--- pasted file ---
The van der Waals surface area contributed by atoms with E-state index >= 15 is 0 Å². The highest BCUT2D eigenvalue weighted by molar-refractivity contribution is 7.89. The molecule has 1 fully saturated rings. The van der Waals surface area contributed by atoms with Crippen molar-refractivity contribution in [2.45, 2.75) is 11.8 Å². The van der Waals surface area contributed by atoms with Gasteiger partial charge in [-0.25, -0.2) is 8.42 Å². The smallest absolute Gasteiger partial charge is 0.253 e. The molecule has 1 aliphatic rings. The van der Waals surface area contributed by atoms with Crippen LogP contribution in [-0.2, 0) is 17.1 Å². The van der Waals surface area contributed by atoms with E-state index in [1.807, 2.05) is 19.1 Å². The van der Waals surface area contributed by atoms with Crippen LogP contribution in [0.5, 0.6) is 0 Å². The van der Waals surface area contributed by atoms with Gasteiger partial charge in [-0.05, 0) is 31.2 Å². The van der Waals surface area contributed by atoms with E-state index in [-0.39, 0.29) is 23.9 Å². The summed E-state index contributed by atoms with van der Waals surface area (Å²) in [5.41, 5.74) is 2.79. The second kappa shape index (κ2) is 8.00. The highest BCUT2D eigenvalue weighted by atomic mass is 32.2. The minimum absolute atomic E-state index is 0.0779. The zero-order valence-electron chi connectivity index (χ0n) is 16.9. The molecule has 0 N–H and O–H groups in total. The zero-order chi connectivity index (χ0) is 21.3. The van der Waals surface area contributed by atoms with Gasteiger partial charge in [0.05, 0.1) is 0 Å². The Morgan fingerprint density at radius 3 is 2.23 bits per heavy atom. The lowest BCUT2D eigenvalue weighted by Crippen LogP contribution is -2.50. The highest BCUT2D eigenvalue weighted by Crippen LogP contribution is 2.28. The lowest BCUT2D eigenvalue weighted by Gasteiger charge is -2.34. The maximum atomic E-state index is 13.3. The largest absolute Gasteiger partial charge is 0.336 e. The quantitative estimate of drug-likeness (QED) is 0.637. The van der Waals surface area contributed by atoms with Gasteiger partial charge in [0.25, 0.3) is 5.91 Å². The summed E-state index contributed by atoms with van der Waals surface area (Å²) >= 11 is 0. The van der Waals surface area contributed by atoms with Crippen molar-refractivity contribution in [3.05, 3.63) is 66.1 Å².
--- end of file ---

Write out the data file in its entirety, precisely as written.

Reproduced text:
The van der Waals surface area contributed by atoms with E-state index >= 15 is 0 Å². The highest BCUT2D eigenvalue weighted by molar-refractivity contribution is 7.89. The molecule has 1 fully saturated rings. The van der Waals surface area contributed by atoms with Crippen molar-refractivity contribution in [2.45, 2.75) is 11.8 Å². The van der Waals surface area contributed by atoms with Gasteiger partial charge in [-0.25, -0.2) is 8.42 Å². The smallest absolute Gasteiger partial charge is 0.253 e. The molecule has 1 aliphatic rings. The van der Waals surface area contributed by atoms with Crippen LogP contribution in [-0.2, 0) is 17.1 Å². The van der Waals surface area contributed by atoms with E-state index in [1.807, 2.05) is 19.1 Å². The van der Waals surface area contributed by atoms with Crippen LogP contribution in [0.5, 0.6) is 0 Å². The van der Waals surface area contributed by atoms with Gasteiger partial charge in [-0.05, 0) is 31.2 Å². The van der Waals surface area contributed by atoms with E-state index in [-0.39, 0.29) is 23.9 Å². The summed E-state index contributed by atoms with van der Waals surface area (Å²) in [5.41, 5.74) is 2.79. The second kappa shape index (κ2) is 8.00. The highest BCUT2D eigenvalue weighted by atomic mass is 32.2. The minimum absolute atomic E-state index is 0.0779. The zero-order valence-electron chi connectivity index (χ0n) is 16.9. The molecule has 0 N–H and O–H groups in total. The zero-order chi connectivity index (χ0) is 21.3. The van der Waals surface area contributed by atoms with Gasteiger partial charge in [0.05, 0.1) is 0 Å². The Morgan fingerprint density at radius 3 is 2.23 bits per heavy atom. The lowest BCUT2D eigenvalue weighted by Crippen LogP contribution is -2.50. The highest BCUT2D eigenvalue weighted by Crippen LogP contribution is 2.28. The lowest BCUT2D eigenvalue weighted by Gasteiger charge is -2.34. The maximum atomic E-state index is 13.3. The largest absolute Gasteiger partial charge is 0.336 e. The quantitative estimate of drug-likeness (QED) is 0.637. The van der Waals surface area contributed by atoms with Gasteiger partial charge in [0.25, 0.3) is 5.91 Å². The summed E-state index contributed by atoms with van der Waals surface area (Å²) >= 11 is 0. The van der Waals surface area contributed by atoms with Crippen molar-refractivity contribution in [3.05, 3.63) is 66.1 Å².